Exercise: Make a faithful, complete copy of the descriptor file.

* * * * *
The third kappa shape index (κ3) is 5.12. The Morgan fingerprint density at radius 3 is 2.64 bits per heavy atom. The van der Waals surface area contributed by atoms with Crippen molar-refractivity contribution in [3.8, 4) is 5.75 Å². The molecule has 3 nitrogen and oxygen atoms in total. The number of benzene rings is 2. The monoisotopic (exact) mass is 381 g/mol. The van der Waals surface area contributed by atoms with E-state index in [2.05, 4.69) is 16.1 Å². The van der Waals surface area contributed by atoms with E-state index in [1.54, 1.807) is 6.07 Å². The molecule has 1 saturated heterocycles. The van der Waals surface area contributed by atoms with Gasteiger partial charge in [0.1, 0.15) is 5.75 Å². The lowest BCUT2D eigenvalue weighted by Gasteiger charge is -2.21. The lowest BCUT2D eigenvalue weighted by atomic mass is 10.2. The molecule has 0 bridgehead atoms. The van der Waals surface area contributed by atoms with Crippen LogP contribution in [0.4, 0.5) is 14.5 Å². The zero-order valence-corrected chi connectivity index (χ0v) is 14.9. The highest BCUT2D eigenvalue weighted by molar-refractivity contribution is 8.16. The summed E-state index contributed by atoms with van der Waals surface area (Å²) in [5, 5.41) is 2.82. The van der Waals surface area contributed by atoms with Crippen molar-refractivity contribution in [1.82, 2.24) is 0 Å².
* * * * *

The third kappa shape index (κ3) is 5.12. The Morgan fingerprint density at radius 3 is 2.64 bits per heavy atom. The van der Waals surface area contributed by atoms with Crippen molar-refractivity contribution in [3.8, 4) is 5.75 Å². The molecule has 3 nitrogen and oxygen atoms in total. The number of benzene rings is 2. The monoisotopic (exact) mass is 381 g/mol. The van der Waals surface area contributed by atoms with E-state index in [2.05, 4.69) is 16.1 Å². The van der Waals surface area contributed by atoms with E-state index in [1.54, 1.807) is 6.07 Å². The molecule has 1 saturated heterocycles. The van der Waals surface area contributed by atoms with Gasteiger partial charge in [0.1, 0.15) is 5.75 Å². The lowest BCUT2D eigenvalue weighted by Gasteiger charge is -2.21. The lowest BCUT2D eigenvalue weighted by atomic mass is 10.2. The molecule has 0 bridgehead atoms. The van der Waals surface area contributed by atoms with Crippen LogP contribution in [0.4, 0.5) is 14.5 Å². The zero-order valence-corrected chi connectivity index (χ0v) is 14.9. The highest BCUT2D eigenvalue weighted by molar-refractivity contribution is 8.16. The summed E-state index contributed by atoms with van der Waals surface area (Å²) in [5, 5.41) is 2.82. The van der Waals surface area contributed by atoms with Crippen molar-refractivity contribution in [1.82, 2.24) is 0 Å².